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Brain Inj. 2001 Mar;15(3):223-38.

Caregiver depression following traumatic brain injury (TBI): a consequence of adverse effects on family members?

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  • 1Psychology Department, University of Otago, Dunedin, New Zealand.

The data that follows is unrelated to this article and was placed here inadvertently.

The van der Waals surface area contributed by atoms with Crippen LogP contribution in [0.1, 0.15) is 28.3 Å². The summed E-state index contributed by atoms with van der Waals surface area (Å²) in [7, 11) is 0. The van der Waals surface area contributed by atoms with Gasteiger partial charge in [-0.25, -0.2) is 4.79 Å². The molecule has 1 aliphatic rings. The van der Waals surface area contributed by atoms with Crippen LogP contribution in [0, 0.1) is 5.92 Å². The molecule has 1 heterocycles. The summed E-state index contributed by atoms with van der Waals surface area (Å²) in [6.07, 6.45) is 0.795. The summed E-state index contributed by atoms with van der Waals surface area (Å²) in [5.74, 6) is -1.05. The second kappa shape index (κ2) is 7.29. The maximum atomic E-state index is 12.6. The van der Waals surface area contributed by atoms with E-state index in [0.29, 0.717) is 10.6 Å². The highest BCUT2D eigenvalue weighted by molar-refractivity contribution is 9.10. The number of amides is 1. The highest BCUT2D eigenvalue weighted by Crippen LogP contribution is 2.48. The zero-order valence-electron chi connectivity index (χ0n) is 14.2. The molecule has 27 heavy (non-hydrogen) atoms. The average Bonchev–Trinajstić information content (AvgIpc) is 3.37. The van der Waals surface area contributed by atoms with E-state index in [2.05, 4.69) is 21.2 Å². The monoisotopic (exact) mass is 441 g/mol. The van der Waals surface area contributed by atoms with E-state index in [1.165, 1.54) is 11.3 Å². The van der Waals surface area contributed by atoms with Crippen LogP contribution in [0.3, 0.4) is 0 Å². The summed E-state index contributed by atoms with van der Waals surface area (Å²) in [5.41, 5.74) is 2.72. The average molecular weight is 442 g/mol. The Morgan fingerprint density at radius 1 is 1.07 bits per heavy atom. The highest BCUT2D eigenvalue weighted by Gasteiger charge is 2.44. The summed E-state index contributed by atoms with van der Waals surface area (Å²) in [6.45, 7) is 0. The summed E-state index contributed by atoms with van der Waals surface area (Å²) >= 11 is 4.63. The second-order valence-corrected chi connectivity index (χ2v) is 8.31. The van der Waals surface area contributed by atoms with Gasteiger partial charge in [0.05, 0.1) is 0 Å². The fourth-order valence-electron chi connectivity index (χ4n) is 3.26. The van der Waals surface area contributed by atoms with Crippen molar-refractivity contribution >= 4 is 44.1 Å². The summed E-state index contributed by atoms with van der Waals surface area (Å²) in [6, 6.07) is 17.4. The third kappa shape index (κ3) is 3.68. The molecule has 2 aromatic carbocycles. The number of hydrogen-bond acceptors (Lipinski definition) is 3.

Many studies have demonstrated that the behaviour of individuals with traumatic brain injury (TBI) predicts the emotional adjustment of their caregivers. The primary objective of the present study was to obtain an understanding of potential moderating and mediating variables between carer depression and analogous stressors. Seven sets of predictor variables (demographic variables, concurrent stressful life events, behavioural problems, social role problems, extent of adverse effects on family members, appraisal, and support) and the criterion variable of depression in caregivers were examined. Fifty-eight carers participated in the study at 6 months, 1 year, 2 years, or 3 years following injury. The number of adverse effects on family members (other than the informant) was the only stressor significantly related to carer depression. However, carer appraisal of adverse family effects was found to mediate the relationship between stressor and depression, and carer perception of support effectiveness was found to moderate the effect of adverse family effects on depression. Forty-six per cent of the variance in caregiver depression was accounted for by carers appraisal of adverse family effects and the interaction of adverse family effects and support effectiveness. These findings highlight the importance of supporting families as a whole in the rehabilitation of persons with TBI.

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